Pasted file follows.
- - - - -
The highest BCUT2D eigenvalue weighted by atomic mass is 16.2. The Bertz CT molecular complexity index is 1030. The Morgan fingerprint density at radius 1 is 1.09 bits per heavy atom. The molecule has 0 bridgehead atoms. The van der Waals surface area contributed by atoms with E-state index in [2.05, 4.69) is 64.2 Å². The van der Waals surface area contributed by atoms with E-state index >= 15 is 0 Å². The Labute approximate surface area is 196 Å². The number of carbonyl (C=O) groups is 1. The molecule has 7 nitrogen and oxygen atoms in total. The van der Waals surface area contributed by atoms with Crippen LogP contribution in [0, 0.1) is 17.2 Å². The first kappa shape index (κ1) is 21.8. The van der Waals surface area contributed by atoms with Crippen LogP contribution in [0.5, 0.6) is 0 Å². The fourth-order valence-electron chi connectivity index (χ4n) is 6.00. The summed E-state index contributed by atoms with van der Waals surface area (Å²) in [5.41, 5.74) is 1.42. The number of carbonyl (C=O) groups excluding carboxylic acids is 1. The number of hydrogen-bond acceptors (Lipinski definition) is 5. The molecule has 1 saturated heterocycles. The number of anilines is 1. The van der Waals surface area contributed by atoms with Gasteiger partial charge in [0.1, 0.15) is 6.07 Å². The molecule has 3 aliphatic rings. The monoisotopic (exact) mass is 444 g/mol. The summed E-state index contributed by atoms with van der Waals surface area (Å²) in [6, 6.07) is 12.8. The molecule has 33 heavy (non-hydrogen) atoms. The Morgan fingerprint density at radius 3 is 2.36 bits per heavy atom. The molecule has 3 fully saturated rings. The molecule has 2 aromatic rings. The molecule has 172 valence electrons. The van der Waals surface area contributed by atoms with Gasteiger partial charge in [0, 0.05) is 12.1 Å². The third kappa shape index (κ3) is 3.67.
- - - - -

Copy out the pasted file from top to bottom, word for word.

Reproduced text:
The highest BCUT2D eigenvalue weighted by atomic mass is 16.2. The Bertz CT molecular complexity index is 1030. The Morgan fingerprint density at radius 1 is 1.09 bits per heavy atom. The molecule has 0 bridgehead atoms. The van der Waals surface area contributed by atoms with E-state index in [2.05, 4.69) is 64.2 Å². The van der Waals surface area contributed by atoms with E-state index >= 15 is 0 Å². The Labute approximate surface area is 196 Å². The number of carbonyl (C=O) groups is 1. The molecule has 7 nitrogen and oxygen atoms in total. The van der Waals surface area contributed by atoms with Crippen LogP contribution in [0, 0.1) is 17.2 Å². The first kappa shape index (κ1) is 21.8. The van der Waals surface area contributed by atoms with Crippen LogP contribution in [0.5, 0.6) is 0 Å². The fourth-order valence-electron chi connectivity index (χ4n) is 6.00. The summed E-state index contributed by atoms with van der Waals surface area (Å²) in [5.41, 5.74) is 1.42. The number of carbonyl (C=O) groups excluding carboxylic acids is 1. The number of hydrogen-bond acceptors (Lipinski definition) is 5. The molecule has 1 saturated heterocycles. The number of anilines is 1. The van der Waals surface area contributed by atoms with Gasteiger partial charge in [0.1, 0.15) is 6.07 Å². The molecule has 3 aliphatic rings. The monoisotopic (exact) mass is 444 g/mol. The summed E-state index contributed by atoms with van der Waals surface area (Å²) in [6, 6.07) is 12.8. The molecule has 33 heavy (non-hydrogen) atoms. The Morgan fingerprint density at radius 3 is 2.36 bits per heavy atom. The molecule has 3 fully saturated rings. The molecule has 2 aromatic rings. The molecule has 172 valence electrons. The van der Waals surface area contributed by atoms with Gasteiger partial charge in [0, 0.05) is 12.1 Å². The third kappa shape index (κ3) is 3.67.